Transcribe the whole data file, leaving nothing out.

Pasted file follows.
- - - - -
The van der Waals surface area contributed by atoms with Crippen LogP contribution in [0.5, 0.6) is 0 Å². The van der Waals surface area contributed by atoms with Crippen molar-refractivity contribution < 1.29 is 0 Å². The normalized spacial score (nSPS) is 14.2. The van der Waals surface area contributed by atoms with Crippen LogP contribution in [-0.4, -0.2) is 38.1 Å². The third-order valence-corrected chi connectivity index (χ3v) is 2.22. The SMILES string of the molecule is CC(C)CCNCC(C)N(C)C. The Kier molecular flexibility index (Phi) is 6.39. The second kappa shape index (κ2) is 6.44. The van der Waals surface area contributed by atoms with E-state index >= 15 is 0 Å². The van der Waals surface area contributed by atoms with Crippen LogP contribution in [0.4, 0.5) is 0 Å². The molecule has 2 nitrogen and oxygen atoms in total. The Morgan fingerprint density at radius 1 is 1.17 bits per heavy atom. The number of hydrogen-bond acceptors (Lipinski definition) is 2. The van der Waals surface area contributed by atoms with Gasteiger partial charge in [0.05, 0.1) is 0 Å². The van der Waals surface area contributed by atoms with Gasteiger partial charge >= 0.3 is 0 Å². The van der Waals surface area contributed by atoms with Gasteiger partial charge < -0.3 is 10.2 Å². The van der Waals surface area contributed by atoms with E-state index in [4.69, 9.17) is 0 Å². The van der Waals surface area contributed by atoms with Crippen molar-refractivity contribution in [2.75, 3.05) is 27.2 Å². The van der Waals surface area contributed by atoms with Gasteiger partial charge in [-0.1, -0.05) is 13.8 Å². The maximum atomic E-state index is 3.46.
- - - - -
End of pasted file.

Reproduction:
The van der Waals surface area contributed by atoms with Crippen LogP contribution in [0.5, 0.6) is 0 Å². The van der Waals surface area contributed by atoms with Crippen molar-refractivity contribution < 1.29 is 0 Å². The normalized spacial score (nSPS) is 14.2. The van der Waals surface area contributed by atoms with Crippen LogP contribution in [-0.4, -0.2) is 38.1 Å². The third-order valence-corrected chi connectivity index (χ3v) is 2.22. The SMILES string of the molecule is CC(C)CCNCC(C)N(C)C. The Kier molecular flexibility index (Phi) is 6.39. The second kappa shape index (κ2) is 6.44. The van der Waals surface area contributed by atoms with E-state index >= 15 is 0 Å². The van der Waals surface area contributed by atoms with Crippen LogP contribution in [0.4, 0.5) is 0 Å². The molecule has 2 nitrogen and oxygen atoms in total. The Morgan fingerprint density at radius 1 is 1.17 bits per heavy atom. The number of hydrogen-bond acceptors (Lipinski definition) is 2. The van der Waals surface area contributed by atoms with Gasteiger partial charge in [0.05, 0.1) is 0 Å². The van der Waals surface area contributed by atoms with Gasteiger partial charge >= 0.3 is 0 Å². The van der Waals surface area contributed by atoms with Gasteiger partial charge < -0.3 is 10.2 Å². The van der Waals surface area contributed by atoms with E-state index in [4.69, 9.17) is 0 Å². The van der Waals surface area contributed by atoms with Crippen molar-refractivity contribution in [2.75, 3.05) is 27.2 Å². The van der Waals surface area contributed by atoms with Gasteiger partial charge in [-0.1, -0.05) is 13.8 Å². The maximum atomic E-state index is 3.46.